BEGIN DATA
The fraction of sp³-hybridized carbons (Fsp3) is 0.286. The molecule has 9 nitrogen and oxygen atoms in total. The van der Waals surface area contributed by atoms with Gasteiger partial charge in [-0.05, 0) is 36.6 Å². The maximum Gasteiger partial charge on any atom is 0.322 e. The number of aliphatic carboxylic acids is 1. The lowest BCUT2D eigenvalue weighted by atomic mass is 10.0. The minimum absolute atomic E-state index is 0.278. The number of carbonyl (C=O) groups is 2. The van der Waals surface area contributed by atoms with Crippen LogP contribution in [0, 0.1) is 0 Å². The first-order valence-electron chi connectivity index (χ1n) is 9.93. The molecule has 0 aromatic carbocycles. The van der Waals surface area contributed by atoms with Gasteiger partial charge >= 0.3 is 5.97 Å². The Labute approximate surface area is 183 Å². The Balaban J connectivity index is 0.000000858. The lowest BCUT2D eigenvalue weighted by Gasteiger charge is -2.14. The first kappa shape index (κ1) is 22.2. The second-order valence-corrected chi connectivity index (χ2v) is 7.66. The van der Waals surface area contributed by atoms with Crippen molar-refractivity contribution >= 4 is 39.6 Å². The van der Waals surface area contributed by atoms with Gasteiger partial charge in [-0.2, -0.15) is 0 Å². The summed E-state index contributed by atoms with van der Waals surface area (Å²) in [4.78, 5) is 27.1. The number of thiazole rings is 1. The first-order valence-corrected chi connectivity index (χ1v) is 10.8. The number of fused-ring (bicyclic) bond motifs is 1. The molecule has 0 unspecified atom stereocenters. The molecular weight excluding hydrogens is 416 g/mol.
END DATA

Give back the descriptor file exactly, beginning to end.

The fraction of sp³-hybridized carbons (Fsp3) is 0.286. The molecule has 9 nitrogen and oxygen atoms in total. The van der Waals surface area contributed by atoms with Gasteiger partial charge in [-0.05, 0) is 36.6 Å². The maximum Gasteiger partial charge on any atom is 0.322 e. The number of aliphatic carboxylic acids is 1. The lowest BCUT2D eigenvalue weighted by atomic mass is 10.0. The minimum absolute atomic E-state index is 0.278. The number of carbonyl (C=O) groups is 2. The van der Waals surface area contributed by atoms with Crippen LogP contribution in [0, 0.1) is 0 Å². The first-order valence-electron chi connectivity index (χ1n) is 9.93. The molecule has 0 aromatic carbocycles. The van der Waals surface area contributed by atoms with Gasteiger partial charge >= 0.3 is 5.97 Å². The Labute approximate surface area is 183 Å². The Balaban J connectivity index is 0.000000858. The lowest BCUT2D eigenvalue weighted by Gasteiger charge is -2.14. The first kappa shape index (κ1) is 22.2. The second-order valence-corrected chi connectivity index (χ2v) is 7.66. The van der Waals surface area contributed by atoms with Crippen molar-refractivity contribution >= 4 is 39.6 Å². The van der Waals surface area contributed by atoms with Gasteiger partial charge in [-0.2, -0.15) is 0 Å². The summed E-state index contributed by atoms with van der Waals surface area (Å²) in [4.78, 5) is 27.1. The number of thiazole rings is 1. The first-order valence-corrected chi connectivity index (χ1v) is 10.8. The number of fused-ring (bicyclic) bond motifs is 1. The molecule has 0 unspecified atom stereocenters. The molecular weight excluding hydrogens is 416 g/mol.